Calculus and my prime counting function

Discussion in 'Recreational Math' started by jstevh, Nov 19, 2006.

  1. jstevh

    jstevh Guest

    I've repeatedly emphasized the simple sieve form of my prime counting
    function to make a point that it is new, and unique in ways clearly
    seen to what was known before as you can just do a web search on "prime
    counting function" and easily see what math people already knew and
    find nothing close to the following.

    With natural numbers x and n, where p_i is the i_th prime:

    P(x,n) = x - 1 - sum for i=1 to n of {(P(x/p_i,i-1) - (i-1))}

    where if n is greater than the count of primes up to and including
    sqrt(x) then n is reset to that count.

    I don't think you can find another multi-variable prime counting
    function in the math literature at all. I know I haven't found one,
    and it's another crucial point to make against people posting against
    this research.

    But now things get a bit more complicated and I worry about making a
    more complicated post, but I need to address more directly just how
    important this research must be, and for that, there will need to be
    some calculus.

    Because my prime counting function recursively call itself you can go
    from the sieve form to a fully mathematicized form with the following.

    With natural numbers x and y, if y<sqrt(x) then

    P(x,y) = floor(x) - 1 - sum for k=2 to y of (P(x/k,k-1) -
    P(k-1,sqrt(k-1)))( P(k,sqrt(k) - P(k-1,sqrt(k-1))))

    else P(x,y) = P(x,sqrt(x)).

    That may look a lot more complicated but the main difference here is
    that because

    P(k,sqrt(k) - P(k-1,sqrt(k-1))

    will equal 0 if k is not prime, I can use the prime counting function
    itself as a switch which will zero out everything if k is not prime, so
    you only get non-zero values when k is prime, just like before.

    And now you have something never before seen at all with a prime
    counting function, which is a difference equation as part of it, and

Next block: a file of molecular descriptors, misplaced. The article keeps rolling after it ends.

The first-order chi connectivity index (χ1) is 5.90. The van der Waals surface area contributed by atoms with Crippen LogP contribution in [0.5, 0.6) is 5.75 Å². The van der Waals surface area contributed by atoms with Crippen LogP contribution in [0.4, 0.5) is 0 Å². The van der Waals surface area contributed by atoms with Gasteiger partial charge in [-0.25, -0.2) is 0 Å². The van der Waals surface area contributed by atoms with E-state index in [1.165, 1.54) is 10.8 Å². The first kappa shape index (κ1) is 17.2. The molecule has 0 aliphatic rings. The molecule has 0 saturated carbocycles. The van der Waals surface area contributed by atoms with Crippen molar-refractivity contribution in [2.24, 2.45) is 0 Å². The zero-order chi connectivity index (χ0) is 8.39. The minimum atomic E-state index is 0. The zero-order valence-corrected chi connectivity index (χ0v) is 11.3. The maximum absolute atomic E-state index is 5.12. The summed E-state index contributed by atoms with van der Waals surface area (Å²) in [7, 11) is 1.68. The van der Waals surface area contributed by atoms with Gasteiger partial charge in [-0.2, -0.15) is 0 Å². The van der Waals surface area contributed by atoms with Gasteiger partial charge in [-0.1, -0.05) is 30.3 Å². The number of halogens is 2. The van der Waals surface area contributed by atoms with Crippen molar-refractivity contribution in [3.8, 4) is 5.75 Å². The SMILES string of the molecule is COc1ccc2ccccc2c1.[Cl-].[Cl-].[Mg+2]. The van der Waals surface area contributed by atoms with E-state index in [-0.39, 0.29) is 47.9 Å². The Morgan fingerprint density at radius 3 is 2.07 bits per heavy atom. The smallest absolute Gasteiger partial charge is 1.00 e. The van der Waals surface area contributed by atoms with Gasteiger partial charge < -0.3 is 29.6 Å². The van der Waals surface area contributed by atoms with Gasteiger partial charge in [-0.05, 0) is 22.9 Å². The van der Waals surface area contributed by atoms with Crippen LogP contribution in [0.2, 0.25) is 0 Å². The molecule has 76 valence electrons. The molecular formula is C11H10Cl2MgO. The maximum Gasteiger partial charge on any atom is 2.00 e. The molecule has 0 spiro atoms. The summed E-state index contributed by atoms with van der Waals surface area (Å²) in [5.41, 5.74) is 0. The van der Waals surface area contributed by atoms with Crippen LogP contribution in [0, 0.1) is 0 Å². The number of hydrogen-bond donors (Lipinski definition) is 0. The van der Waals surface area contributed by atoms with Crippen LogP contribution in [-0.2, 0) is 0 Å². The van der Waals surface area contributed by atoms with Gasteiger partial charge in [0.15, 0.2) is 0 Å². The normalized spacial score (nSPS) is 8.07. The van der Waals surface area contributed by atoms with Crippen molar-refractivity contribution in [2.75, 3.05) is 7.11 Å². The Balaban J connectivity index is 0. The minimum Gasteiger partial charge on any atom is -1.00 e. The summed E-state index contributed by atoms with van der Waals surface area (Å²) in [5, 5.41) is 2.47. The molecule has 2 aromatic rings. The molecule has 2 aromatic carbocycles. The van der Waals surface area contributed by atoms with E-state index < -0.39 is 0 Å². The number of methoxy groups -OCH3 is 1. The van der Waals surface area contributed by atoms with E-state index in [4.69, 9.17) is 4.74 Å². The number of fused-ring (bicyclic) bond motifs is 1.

more specifically, what is being summed is a partial difference

    Not surprisingly, you can go from that to a partial differential

    P'y(x,y) = -(P(x/y,y) - P(y, sqrt(y))) P'(y, sqrt(y))

    and again find something never before seen with a prime counting

    So now to believe that my research is actually old you have to believe
    that no one bothered to go to a partial differential equation from the
    earlier form.

    In its sieve form my prime counting function can be related directly to
    other sieve prime counting functions and elements within them.

    Numerical integration of the partial differential equation can reveal
    if it is close to the prime count, and if it is, then it stands to
    reason also that it would be related to continuous functions that are
    close to that count as well, and more specifically if it is very close,
    to any functions that follow from the Riemann Hypothesis.

    The other possibility is that despite following directly from the prime
    counting function, the numerical integration of the partial
    differential equation is completely unrelated to the prime count.

    However, my own attempts at doing that integration show it to be closer
    than Li(x) but a bit further from the prime count than R(x), the
    Riemann function.

    If Legendres had my prime counting function but failed to figure out